On Facebook, it is common to read a tragic account of the death of a soldier, or of the senseless passing of a young relative, or the demise of a beloved family pet, and then to see that many readers have “liked” it. Well, they don’t like it in the conventional way of liking things.

Given the new options, including "love," "angry" and "shocked," the "like" remains the preferred non-comment reaction to Facebook-shared tragedy. My current struggle is a debilitating bout of neck and back pain that has cost me two days of work, canceled playing engagements on the trumpet, and has made for a very lost weekend. I am likely not to work tomorrow, and you would not believe how many people "like" that fact.

We like sushi, we like fireworks, we like puppies. And of course, Facebook “likers” don’t actually like car accidents, dead dogs and backaches. They don’t like them at all. So as far as my fellow language change resistors are concerned, we need to realize that above all else, that this is what they mean; they are hurting for a friend, and that you can’t be mean about it by making the obvious sneering remark. It is a new breed of literalism, and one that I, stodgy grammar nerd that I am, have come to accept and even appreciate.

These are sad times for your supposed friend (another word whose meaning has been poached), and this friend has a friend who is in pain, and he or she loves him or her. What this person actually likes is the poster, and so wishes to express love and support. It can be done with a “like.” If they are clear with their own feelings and in a frame of mind to do so, perhaps they will brace themselves up and post a comment, describing the details of how sorry they are for the agony their friend is bearing. So we seem to have changed the meaning of the word, ‘like.’ Or rather, we have expanded its meaning. We have put a new fork in the road to its definition, one that means “I support you in every way.” And why not? That is what is meant when someone “likes” a friend’s terrible story.

I am usually a stickler for correctness in editorial, and I love the old ways, the ancient tones of grammar, spelling, usage, and nomenclature, and it might surprise you, as it does me, that I accept this change in the word, "like." I do not split infinitives, even though it's now acceptable, and I make every effort absent conspicuous syntactical contortions to avoid ending a sentence with a preposition, even though that too has become permissible by contemporary editorial standards. I bucked and writhed as the word ‘enormity’ ceased solely to mean heinous and grew to accommodate size, as ‘nuclear’ became ‘nukyuler’ by repeated accident during the second Bush administration, and as the African-American community with unabashed intent switched the order of the ‘s’ and the ‘k’ in pronouncing the word ‘ask.’ But for whatever reason, I think “liking” something horrific on Facebook is fine.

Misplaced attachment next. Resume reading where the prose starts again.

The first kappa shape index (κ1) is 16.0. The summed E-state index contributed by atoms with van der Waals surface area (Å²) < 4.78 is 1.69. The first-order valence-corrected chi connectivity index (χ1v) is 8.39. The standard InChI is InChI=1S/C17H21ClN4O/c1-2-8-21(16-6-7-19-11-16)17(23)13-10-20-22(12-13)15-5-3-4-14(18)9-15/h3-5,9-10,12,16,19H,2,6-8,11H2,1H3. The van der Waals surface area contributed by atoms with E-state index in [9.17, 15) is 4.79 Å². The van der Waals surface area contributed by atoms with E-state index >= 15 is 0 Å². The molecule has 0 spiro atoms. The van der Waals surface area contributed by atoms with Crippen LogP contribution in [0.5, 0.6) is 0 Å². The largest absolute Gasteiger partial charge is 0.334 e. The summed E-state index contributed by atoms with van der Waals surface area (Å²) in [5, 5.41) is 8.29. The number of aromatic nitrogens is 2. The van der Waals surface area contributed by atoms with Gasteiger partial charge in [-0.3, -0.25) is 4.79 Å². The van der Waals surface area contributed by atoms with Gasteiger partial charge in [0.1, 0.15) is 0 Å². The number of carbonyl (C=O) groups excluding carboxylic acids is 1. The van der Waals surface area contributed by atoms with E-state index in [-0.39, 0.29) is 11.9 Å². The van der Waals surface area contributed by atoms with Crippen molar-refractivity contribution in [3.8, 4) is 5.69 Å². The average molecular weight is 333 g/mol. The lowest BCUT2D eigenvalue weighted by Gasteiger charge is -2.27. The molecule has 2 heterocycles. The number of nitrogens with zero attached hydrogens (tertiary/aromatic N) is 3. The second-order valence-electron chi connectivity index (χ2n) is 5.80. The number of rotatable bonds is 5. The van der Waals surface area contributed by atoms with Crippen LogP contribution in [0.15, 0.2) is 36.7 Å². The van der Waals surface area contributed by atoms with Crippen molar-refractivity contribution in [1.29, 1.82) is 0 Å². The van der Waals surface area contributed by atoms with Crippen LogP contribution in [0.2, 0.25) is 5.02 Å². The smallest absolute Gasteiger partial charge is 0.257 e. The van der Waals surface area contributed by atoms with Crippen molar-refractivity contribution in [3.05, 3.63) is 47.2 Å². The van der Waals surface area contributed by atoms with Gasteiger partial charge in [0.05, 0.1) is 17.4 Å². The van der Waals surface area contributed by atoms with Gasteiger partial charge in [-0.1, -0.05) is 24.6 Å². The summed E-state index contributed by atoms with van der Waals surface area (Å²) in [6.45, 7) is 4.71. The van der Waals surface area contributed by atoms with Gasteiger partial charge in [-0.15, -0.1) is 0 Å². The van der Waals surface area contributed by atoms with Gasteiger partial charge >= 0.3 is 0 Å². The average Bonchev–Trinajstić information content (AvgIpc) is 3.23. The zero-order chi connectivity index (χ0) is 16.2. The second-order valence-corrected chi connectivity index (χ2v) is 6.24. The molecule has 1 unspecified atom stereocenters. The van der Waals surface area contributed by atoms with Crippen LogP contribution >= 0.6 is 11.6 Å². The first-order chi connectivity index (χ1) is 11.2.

Most people don’t like to write out their feelings to the world at the end of any post, and if they don’t leave a comment after a sad story, then they just feel bad when they leave. Not healthy, not satisfying, not good. Wholly apart from the fact that a lot of people don’t like to write at all, you have to think that even fewer feel up to the challenge of offering words that would be of any worth to someone deep in grief or pain.

The understandable feeling is that they don’t have words for something so terrible. It is probably the case that any words received will be loved and appreciated. Still, the hesitance to write is understood and not in the least amount begrudged. In such instances, I do not see the harm and I do see the good in adding this new meaning that is contingent upon context precipitated by environment, to the acceptable usage of the word “like.” So it's fine if you "like" my backache. In fact, I really appreciate it.